For the second straight day the University of Gondar’s Mastercard Foundation Scholars Program in collaboration with Arizona State University, United States International University (USIU), the Mastercard Foundation regional office and other stakeholders held an exchange of experience to increase and modernize the institution’s online education (e-learning). The meetings took place in recent days and incorporated deans, directors and UoG higher officials at the Senate Hall of the university.
E-learning in Africa has seen significant growth in recent years as access to technology and the internet continues to expand across the continent. Many African countries are leveraging the benefits of digital learning to overcome the challenges of traditional education, such as limited resources and large class sizes.
Opening the talks, the co-director of the Mastercard Foundation Scholars Program at UoG, Dr. Molalign Belay, gave a welcome speech and expressed his belief that the exchange of experiences will play a significant role in the implementation of online learning at the university.
However, some in attendance shared their apprehension by raising questions and forwarding pertinent suggestions. Dale Johnson, Director of Digital Innovation at Arizona State University, and who is heading e-learning initiatives in the American based university focused on sharing ideas that would springboard UoG’s efforts in the future. “When e-learning is thought of at your institution,” shared Dale, “the administration really needs to look into policy, pilot programs, and the human resource aspect of the work to be done. If all these things are taken care of you will be off to a wonderful start.”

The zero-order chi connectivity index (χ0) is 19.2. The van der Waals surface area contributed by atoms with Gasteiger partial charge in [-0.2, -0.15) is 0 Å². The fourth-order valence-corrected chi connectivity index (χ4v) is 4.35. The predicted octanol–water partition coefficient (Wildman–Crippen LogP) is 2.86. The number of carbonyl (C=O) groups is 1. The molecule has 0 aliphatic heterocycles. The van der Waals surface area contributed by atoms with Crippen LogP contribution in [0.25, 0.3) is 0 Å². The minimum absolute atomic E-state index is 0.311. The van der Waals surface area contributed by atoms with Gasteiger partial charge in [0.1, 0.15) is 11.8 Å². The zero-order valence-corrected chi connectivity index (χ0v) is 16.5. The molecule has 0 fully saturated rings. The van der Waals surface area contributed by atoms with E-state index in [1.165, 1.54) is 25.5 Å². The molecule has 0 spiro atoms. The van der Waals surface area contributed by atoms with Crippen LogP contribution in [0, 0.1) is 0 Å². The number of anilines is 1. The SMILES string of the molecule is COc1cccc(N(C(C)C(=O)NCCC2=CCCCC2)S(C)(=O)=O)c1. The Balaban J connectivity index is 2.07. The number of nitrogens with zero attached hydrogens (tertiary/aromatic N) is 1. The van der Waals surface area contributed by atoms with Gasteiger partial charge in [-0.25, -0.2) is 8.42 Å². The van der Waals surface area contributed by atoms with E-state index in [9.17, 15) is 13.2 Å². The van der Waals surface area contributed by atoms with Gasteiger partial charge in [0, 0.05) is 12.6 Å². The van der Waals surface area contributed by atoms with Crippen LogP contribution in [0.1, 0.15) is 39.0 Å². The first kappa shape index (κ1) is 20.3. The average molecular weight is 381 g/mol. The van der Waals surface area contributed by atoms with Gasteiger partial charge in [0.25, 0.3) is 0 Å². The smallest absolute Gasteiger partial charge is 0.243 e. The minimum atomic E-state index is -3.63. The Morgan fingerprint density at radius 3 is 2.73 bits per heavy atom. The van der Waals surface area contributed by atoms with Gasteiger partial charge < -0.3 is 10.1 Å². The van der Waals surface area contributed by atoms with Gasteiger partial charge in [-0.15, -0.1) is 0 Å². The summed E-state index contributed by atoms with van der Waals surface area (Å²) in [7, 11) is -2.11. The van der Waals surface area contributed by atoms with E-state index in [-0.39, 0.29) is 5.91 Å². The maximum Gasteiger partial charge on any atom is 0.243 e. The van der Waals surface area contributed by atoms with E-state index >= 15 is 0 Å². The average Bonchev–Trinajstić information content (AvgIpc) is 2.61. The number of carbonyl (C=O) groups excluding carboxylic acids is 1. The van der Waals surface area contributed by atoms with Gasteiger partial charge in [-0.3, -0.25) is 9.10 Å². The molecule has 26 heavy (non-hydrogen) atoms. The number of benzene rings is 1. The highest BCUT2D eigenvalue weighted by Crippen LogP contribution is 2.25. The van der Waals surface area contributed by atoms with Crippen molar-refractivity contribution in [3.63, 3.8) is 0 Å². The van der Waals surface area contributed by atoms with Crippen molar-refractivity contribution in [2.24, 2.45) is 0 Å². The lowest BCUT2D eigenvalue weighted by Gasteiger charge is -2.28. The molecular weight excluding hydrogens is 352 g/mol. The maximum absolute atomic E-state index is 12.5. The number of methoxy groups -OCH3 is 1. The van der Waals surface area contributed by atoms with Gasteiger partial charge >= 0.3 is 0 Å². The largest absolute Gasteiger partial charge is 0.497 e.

During the days discussions presentations were given by leading researchers and stakeholders in the e-learning initiative at UoG. Dr. Tadese Abera who is an Education professional and assistant lecturer from the College of Education shared his presentation entitled, “Opportunities & Challenges in the Transition to E-learning” and Mr. Hailemariam Kerie, who is the Director of the ICT directorate presented a power point entitled, “LMS implementation: what are the favorable factors.
Based on the presented research articles, scholars from the field from the United States shared their best experiences about e-learning. The guests also confirmed that they will work together to further modernize the e-learning system of the university.
With e-learning, students have access to a wide range of educational materials and can learn at their own pace, with the ability to revisit lessons as needed. Additionally, e-learning provides teachers and instructors with new tools for delivering content and engaging with students, and has the potential to improve education outcomes and close the skills gap in African countries. While there are still challenges to overcome, such as limited internet connectivity in rural areas and a need for more affordable devices, the future of e-learning in Africa is promising, and holds great potential for transforming education and improving opportunities for people across the continent.